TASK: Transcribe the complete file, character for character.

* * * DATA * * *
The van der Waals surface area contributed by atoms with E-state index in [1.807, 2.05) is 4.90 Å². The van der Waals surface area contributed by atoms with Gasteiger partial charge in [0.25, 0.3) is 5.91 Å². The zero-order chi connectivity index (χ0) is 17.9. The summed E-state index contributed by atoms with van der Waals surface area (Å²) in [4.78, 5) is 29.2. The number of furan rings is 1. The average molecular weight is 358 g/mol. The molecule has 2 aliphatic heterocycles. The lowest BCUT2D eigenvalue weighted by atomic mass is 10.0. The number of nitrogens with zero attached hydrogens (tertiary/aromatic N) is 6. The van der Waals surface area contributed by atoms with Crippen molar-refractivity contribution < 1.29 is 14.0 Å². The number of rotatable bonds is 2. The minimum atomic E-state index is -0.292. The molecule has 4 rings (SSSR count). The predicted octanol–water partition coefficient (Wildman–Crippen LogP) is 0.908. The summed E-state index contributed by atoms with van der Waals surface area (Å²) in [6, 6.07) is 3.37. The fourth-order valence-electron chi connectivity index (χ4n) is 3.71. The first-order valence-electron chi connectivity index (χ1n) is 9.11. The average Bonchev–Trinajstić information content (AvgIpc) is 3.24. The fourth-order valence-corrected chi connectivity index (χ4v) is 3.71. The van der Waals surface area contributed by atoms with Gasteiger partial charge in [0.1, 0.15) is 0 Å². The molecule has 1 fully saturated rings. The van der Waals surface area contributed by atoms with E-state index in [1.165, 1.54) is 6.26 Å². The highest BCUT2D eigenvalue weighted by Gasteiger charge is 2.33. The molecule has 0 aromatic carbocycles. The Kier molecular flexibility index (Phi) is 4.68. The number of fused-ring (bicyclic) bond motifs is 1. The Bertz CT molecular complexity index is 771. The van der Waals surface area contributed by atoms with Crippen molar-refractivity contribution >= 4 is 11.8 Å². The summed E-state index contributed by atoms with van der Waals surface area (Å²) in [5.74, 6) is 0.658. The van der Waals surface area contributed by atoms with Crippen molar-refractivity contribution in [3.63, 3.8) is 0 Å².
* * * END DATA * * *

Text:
The van der Waals surface area contributed by atoms with E-state index in [1.807, 2.05) is 4.90 Å². The van der Waals surface area contributed by atoms with Gasteiger partial charge in [0.25, 0.3) is 5.91 Å². The zero-order chi connectivity index (χ0) is 17.9. The summed E-state index contributed by atoms with van der Waals surface area (Å²) in [4.78, 5) is 29.2. The number of furan rings is 1. The average molecular weight is 358 g/mol. The molecule has 2 aliphatic heterocycles. The lowest BCUT2D eigenvalue weighted by atomic mass is 10.0. The number of nitrogens with zero attached hydrogens (tertiary/aromatic N) is 6. The van der Waals surface area contributed by atoms with Crippen molar-refractivity contribution < 1.29 is 14.0 Å². The number of rotatable bonds is 2. The minimum atomic E-state index is -0.292. The molecule has 4 rings (SSSR count). The predicted octanol–water partition coefficient (Wildman–Crippen LogP) is 0.908. The summed E-state index contributed by atoms with van der Waals surface area (Å²) in [6, 6.07) is 3.37. The fourth-order valence-electron chi connectivity index (χ4n) is 3.71. The first-order valence-electron chi connectivity index (χ1n) is 9.11. The average Bonchev–Trinajstić information content (AvgIpc) is 3.24. The fourth-order valence-corrected chi connectivity index (χ4v) is 3.71. The van der Waals surface area contributed by atoms with Gasteiger partial charge in [0.1, 0.15) is 0 Å². The molecule has 1 fully saturated rings. The van der Waals surface area contributed by atoms with E-state index in [1.165, 1.54) is 6.26 Å². The highest BCUT2D eigenvalue weighted by Gasteiger charge is 2.33. The molecule has 0 aromatic carbocycles. The Kier molecular flexibility index (Phi) is 4.68. The number of fused-ring (bicyclic) bond motifs is 1. The Bertz CT molecular complexity index is 771. The van der Waals surface area contributed by atoms with Crippen molar-refractivity contribution >= 4 is 11.8 Å². The summed E-state index contributed by atoms with van der Waals surface area (Å²) in [5.74, 6) is 0.658. The van der Waals surface area contributed by atoms with Crippen molar-refractivity contribution in [3.63, 3.8) is 0 Å².